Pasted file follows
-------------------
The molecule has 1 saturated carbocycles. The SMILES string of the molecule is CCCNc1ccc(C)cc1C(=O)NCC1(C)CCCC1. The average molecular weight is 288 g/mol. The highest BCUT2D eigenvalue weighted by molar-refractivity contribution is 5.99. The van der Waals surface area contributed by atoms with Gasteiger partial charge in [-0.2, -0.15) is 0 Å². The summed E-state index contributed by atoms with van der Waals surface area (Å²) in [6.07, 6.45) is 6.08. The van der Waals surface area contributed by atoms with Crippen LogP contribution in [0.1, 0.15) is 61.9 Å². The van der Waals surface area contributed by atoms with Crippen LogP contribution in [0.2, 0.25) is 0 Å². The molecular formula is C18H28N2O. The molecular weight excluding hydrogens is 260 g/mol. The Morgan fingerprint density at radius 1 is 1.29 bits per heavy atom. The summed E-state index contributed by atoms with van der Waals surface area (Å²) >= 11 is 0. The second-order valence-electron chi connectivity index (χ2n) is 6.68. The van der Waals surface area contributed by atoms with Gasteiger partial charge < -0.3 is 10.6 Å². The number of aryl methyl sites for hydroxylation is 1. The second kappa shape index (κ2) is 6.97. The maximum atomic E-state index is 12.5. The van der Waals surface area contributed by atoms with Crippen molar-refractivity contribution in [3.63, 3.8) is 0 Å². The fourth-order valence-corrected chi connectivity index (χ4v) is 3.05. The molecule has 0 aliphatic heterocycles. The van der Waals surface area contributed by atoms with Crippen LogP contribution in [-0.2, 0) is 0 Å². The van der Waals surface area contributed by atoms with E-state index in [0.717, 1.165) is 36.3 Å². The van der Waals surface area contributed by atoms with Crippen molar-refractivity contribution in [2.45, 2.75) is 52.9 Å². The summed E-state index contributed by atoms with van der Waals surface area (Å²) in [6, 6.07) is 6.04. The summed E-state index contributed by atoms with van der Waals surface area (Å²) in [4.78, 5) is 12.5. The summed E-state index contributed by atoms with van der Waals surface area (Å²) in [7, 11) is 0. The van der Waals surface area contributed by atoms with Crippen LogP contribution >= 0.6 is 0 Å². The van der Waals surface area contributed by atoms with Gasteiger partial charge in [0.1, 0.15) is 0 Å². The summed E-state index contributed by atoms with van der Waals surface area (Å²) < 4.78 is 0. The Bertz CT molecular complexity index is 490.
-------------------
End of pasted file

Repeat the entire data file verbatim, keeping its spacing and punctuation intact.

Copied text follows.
The molecule has 1 saturated carbocycles. The SMILES string of the molecule is CCCNc1ccc(C)cc1C(=O)NCC1(C)CCCC1. The average molecular weight is 288 g/mol. The highest BCUT2D eigenvalue weighted by molar-refractivity contribution is 5.99. The van der Waals surface area contributed by atoms with Gasteiger partial charge in [-0.2, -0.15) is 0 Å². The summed E-state index contributed by atoms with van der Waals surface area (Å²) in [6.07, 6.45) is 6.08. The van der Waals surface area contributed by atoms with Crippen LogP contribution in [0.1, 0.15) is 61.9 Å². The van der Waals surface area contributed by atoms with Crippen LogP contribution in [0.2, 0.25) is 0 Å². The molecular formula is C18H28N2O. The molecular weight excluding hydrogens is 260 g/mol. The Morgan fingerprint density at radius 1 is 1.29 bits per heavy atom. The summed E-state index contributed by atoms with van der Waals surface area (Å²) >= 11 is 0. The second-order valence-electron chi connectivity index (χ2n) is 6.68. The van der Waals surface area contributed by atoms with Gasteiger partial charge < -0.3 is 10.6 Å². The number of aryl methyl sites for hydroxylation is 1. The second kappa shape index (κ2) is 6.97. The maximum atomic E-state index is 12.5. The van der Waals surface area contributed by atoms with Crippen molar-refractivity contribution in [3.63, 3.8) is 0 Å². The fourth-order valence-corrected chi connectivity index (χ4v) is 3.05. The molecule has 0 aliphatic heterocycles. The van der Waals surface area contributed by atoms with Crippen LogP contribution in [-0.2, 0) is 0 Å². The van der Waals surface area contributed by atoms with E-state index in [0.717, 1.165) is 36.3 Å². The van der Waals surface area contributed by atoms with Crippen molar-refractivity contribution in [2.45, 2.75) is 52.9 Å². The summed E-state index contributed by atoms with van der Waals surface area (Å²) in [6, 6.07) is 6.04. The summed E-state index contributed by atoms with van der Waals surface area (Å²) in [4.78, 5) is 12.5. The summed E-state index contributed by atoms with van der Waals surface area (Å²) in [7, 11) is 0. The van der Waals surface area contributed by atoms with Crippen LogP contribution >= 0.6 is 0 Å². The van der Waals surface area contributed by atoms with Gasteiger partial charge in [0.1, 0.15) is 0 Å². The summed E-state index contributed by atoms with van der Waals surface area (Å²) < 4.78 is 0. The Bertz CT molecular complexity index is 490.